Article 42 of the Constitution of the Republic of Uganda 1995 provides that any person appearing before any administrative official or body has a right to be treated justly and fairly and shall have a right to apply to a court of law in respect of any administrative decision taken against him/her.

Administrative decisions are those initial decisions that are made by public bodies, government entities, and statutory bodies. When arriving at administrative decisions, the principles of natural justice which entail a right to fair hearing and rule against bias have to be applied.  The principles of natural justice were first discussed in Ridge V Baldwin and others (1963) ALL ER 66.

The person appearing before an administrative body should be accorded a fair hearing. This entails informing the defendant about the case against him/her before trial, allowing one ample time to prepare his or her defence. Additionally, the defendant should be allowed to have legal representation if they can afford.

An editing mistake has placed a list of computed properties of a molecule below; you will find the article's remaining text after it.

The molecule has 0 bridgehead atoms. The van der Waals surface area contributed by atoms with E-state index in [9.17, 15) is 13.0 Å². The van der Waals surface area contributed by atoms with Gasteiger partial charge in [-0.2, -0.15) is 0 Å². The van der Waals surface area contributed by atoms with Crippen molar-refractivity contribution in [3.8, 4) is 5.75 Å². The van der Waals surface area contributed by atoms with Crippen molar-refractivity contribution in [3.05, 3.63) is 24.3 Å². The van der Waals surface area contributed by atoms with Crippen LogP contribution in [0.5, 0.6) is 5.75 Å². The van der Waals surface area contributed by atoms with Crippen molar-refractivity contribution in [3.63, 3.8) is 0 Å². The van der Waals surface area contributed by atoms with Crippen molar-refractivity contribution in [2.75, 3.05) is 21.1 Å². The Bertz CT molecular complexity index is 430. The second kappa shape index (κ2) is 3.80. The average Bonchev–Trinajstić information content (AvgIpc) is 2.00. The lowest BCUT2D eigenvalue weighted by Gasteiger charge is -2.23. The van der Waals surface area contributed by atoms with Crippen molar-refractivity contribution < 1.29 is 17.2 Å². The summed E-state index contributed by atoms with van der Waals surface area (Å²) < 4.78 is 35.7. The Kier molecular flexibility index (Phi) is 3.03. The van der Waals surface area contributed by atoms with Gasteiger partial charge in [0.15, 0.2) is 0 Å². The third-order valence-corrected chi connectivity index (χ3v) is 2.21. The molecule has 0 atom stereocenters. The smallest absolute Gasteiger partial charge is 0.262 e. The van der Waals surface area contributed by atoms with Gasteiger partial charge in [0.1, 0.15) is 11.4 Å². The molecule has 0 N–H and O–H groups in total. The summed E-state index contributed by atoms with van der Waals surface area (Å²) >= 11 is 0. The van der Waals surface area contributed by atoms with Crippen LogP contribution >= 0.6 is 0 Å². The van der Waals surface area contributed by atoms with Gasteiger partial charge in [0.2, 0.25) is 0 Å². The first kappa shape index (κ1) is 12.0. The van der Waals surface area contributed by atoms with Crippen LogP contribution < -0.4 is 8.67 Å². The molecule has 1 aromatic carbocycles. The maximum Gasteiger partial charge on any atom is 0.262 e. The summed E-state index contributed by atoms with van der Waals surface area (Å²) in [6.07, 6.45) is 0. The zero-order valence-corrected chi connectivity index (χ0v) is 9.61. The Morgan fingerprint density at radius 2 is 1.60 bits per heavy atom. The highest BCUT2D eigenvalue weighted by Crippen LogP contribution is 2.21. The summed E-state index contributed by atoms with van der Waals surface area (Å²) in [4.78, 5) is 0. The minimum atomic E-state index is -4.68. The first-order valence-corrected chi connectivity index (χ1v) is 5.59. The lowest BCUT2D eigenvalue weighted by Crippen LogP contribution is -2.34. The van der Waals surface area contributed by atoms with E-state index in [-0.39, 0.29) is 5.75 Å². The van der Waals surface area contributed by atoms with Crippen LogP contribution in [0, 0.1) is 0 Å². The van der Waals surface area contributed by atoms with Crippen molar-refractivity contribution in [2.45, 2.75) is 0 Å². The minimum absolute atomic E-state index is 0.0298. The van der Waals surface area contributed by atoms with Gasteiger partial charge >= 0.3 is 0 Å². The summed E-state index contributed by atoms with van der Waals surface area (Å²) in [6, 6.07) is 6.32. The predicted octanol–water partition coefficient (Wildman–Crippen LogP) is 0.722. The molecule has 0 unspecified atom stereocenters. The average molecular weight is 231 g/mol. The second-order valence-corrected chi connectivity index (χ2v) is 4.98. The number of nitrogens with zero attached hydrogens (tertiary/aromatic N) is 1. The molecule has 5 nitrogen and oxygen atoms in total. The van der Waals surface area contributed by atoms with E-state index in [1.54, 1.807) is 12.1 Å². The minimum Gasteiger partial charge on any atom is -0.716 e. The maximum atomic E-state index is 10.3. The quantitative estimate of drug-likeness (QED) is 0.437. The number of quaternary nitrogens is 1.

The trial should also be expeditious. It should not be too long to delay justice and neither should it be too short to deny someone a fair hearing.  The procedure should be seen to be efficient, lawful, reasonable and procedurally fair.

In regards to the rule against bias; reasonable steps should be taken to ensure that everyone on the decision making panel is impartial. If there is any reason for one to believe that they will not be impartial, they can excuse themselves from the panel. A decision should then be taken on the merits of the case and no other factors.

It is also important to ensure that the decision making body is not acting ultravires. It should have the mandate and power to make the decision taken.

These factors contribute to having a just and fair treatment in administrative decisions.

An individual who is aggrieved by a decision made by an administrative body has a right to apply to court for Judicial Review under section 98 of the Civil Procedure Act Cap 71. The court grants orders of certiorari which is quashing the decision of the administrative body, mandamus which is an order compelling the Respondent to do something and order of prohibition which is stopping the Respondent from acting on something. These orders were discussed in Oyaro John Owinyi V  Kitgum Municipal Council MC No.007 of 2018.